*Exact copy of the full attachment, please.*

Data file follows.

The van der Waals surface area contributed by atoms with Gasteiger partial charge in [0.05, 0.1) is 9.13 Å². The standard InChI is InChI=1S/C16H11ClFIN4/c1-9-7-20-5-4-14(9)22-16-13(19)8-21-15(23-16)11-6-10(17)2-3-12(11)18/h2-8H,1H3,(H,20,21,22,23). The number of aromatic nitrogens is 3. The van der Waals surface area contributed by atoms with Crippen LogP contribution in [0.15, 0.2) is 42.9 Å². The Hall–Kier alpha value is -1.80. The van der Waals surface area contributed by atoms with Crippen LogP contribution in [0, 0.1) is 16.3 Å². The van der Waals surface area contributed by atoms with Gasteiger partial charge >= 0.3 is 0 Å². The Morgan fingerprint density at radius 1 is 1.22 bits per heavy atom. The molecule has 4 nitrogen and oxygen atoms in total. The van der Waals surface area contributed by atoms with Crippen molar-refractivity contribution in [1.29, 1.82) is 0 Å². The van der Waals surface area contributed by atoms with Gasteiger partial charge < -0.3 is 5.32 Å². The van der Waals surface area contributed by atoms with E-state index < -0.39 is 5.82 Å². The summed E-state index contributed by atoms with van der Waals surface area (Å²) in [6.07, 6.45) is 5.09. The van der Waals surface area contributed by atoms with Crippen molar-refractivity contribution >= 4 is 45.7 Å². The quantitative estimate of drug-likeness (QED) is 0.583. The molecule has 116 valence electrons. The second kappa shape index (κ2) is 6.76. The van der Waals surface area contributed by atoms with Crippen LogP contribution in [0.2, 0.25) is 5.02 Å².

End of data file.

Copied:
The van der Waals surface area contributed by atoms with Gasteiger partial charge in [0.05, 0.1) is 9.13 Å². The standard InChI is InChI=1S/C16H11ClFIN4/c1-9-7-20-5-4-14(9)22-16-13(19)8-21-15(23-16)11-6-10(17)2-3-12(11)18/h2-8H,1H3,(H,20,21,22,23). The number of aromatic nitrogens is 3. The van der Waals surface area contributed by atoms with Crippen LogP contribution in [0.15, 0.2) is 42.9 Å². The Hall–Kier alpha value is -1.80. The van der Waals surface area contributed by atoms with Crippen LogP contribution in [0, 0.1) is 16.3 Å². The van der Waals surface area contributed by atoms with Gasteiger partial charge >= 0.3 is 0 Å². The Morgan fingerprint density at radius 1 is 1.22 bits per heavy atom. The molecule has 4 nitrogen and oxygen atoms in total. The van der Waals surface area contributed by atoms with Crippen molar-refractivity contribution in [1.29, 1.82) is 0 Å². The van der Waals surface area contributed by atoms with Gasteiger partial charge < -0.3 is 5.32 Å². The van der Waals surface area contributed by atoms with E-state index < -0.39 is 5.82 Å². The summed E-state index contributed by atoms with van der Waals surface area (Å²) in [6.07, 6.45) is 5.09. The van der Waals surface area contributed by atoms with Crippen molar-refractivity contribution >= 4 is 45.7 Å². The quantitative estimate of drug-likeness (QED) is 0.583. The molecule has 116 valence electrons. The second kappa shape index (κ2) is 6.76. The van der Waals surface area contributed by atoms with Crippen LogP contribution in [0.2, 0.25) is 5.02 Å².